The world’s appetite for meat continues to grow, with profound implications for the environment, human health and animal welfare. The production of animal-based foods has been found to be responsible for at least 16.5% of total greenhouse gas emissions. If meat consumption continues on current trends, scientists have found, it will be impossible to keep global warming below 1.5°C, and difficult to stay below 2°C. The sector is also a key driver of biodiversity loss.
Yet, despite the robust evidence that we need to shift to more plant-based diets, both for the planet and to address a slew of health risks, policy-makers have been reluctant to adopt measures to scale down meat production and consumption. Indeed, many governments in high meat-consuming countries continue to support industrialized meat production through subsidies, promotional campaigns, and more.
The reasons are understandable: Meat supply chains support many livelihoods, meat is an important part of many people’s diets and cultural traditions, and there are powerful business interests involved – meat is a US$1 trillion industry. But rather than continue to postpone the inevitable, a new SEI report argues, governments should move swiftly to plan and implement a just transition. Recognizing that meat consumption is highly inequitably distributed globally, the report focuses on high-income countries, which have very high levels of meat consumption.
“Climate change, the biodiversity crisis, human health and animal welfare – there are many urgent reasons to act. In some countries, such as the Netherlands, we’re already seeing efforts to scale down meat production, but many are still avoiding the issue. It is time to engage proactively with stakeholders to start moving towards more socially just, sustainable and humane food systems.”
— Cleo Verkuijl, lead author of the report and a scientist in SEI’s U.S. Center.
“Whatever the transition looks like, it will involve tricky issues, with winners and losers – not just financially, but culturally and socially too,” added co-author Jonathan Green, a senior researcher at SEI York. “That is precisely why we need to start envisioning and planning our food future now, so we can mitigate the worst harms and redress existing imbalances. Otherwise, the transition will be more abrupt, and worst of all, the impacts will fall disproportionately on those who are already marginalized.”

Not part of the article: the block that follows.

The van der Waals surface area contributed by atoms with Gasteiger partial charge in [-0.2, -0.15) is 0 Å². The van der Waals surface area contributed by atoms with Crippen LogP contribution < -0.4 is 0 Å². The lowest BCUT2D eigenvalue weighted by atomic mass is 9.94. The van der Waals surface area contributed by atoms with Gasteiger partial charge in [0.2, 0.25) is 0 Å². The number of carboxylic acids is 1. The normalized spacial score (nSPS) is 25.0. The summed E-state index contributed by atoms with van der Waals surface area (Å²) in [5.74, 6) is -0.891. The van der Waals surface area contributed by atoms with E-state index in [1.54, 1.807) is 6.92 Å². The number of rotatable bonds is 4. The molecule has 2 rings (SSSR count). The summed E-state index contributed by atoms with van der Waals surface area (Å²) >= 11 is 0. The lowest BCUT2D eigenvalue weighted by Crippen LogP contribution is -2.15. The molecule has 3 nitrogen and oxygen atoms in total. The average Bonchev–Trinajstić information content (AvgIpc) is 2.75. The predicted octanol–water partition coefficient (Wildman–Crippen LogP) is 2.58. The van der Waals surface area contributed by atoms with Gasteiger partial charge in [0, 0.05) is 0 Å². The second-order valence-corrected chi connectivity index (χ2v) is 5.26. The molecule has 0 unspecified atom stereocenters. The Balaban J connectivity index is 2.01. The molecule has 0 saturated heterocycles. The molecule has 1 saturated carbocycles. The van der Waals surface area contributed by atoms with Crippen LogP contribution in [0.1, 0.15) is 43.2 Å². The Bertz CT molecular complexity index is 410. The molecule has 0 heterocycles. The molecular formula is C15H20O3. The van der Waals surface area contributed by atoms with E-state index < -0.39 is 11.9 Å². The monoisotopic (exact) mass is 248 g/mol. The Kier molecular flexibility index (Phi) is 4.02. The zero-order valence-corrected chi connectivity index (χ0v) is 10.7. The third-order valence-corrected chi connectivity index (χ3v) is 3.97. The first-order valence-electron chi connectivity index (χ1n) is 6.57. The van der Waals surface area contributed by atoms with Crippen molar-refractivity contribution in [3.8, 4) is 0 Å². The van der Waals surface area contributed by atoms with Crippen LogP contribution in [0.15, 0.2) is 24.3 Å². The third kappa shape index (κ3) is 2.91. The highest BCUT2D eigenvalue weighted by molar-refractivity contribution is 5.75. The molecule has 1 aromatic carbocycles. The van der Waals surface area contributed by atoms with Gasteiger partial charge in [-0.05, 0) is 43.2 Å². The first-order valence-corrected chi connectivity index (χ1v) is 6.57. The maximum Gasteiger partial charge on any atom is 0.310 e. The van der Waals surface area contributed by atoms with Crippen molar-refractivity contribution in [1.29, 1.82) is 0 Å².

What does it mean to have a just transition in the meat sector?
The concept of just transitions has become a pillar of climate policy, leading governments to prioritize job training and economic development in communities where coal mines are shut down, for instance, and to consider the disparate impacts of higher energy prices on low-income households. Over time, the concept has expanded beyond mitigating harm, to seek transformative change and correct past injustices.
Five guiding principles
The first step in ensuring a just transition is to determine who will be affected, so those stakeholders can be engaged in planning the transition. Focusing on industrialized meat production and consumption in high-income countries, the study identifies five key stakeholder groups: consumers, farmers, meat industry workers, communities and companies. Based on a review of each group’s current situation and likely concerns, the authors identify five principles to guide a just transition away from high levels of meat production and consumption:
- Phase down existing policies, programs and fiscal support that promote industrial-scale meat production and high levels of consumption.
- Support alternatives to industrially produced meat that are environmentally and socially sustainable, and compatible with animal welfare.
- Ensure inclusive and participatory planning processes to empower stakeholders to co-design solutions that meet their needs.
- Provide support to vulnerable groups to help offset impacts of a transition, such as social protection measures and economic diversification programmes.
- Address the root causes of injustices in the meat sector, including economic exploitation, disparate environmental impacts, poverty and marginalization.
Inspire policy-makers to tackle urgent challenge
With negotiators at the Sharm El-Sheikh Climate Change Conference (COP27) focusing on ways to raise ambition, and a major biodiversity conference just weeks ahead, the report’s authors said they hope their analysis will inspire policy-makers to tackle the urgent challenge of transforming food systems.
“There is no question that high-income countries need to cut down on meat consumption and move away from industrialized meat production,” Verkuijl said. “Experience in the energy sector shows that a just transition approach can lead to more equitable and sustainable outcomes. Time is short, so proactive just transition planning for our food systems needs to start now.”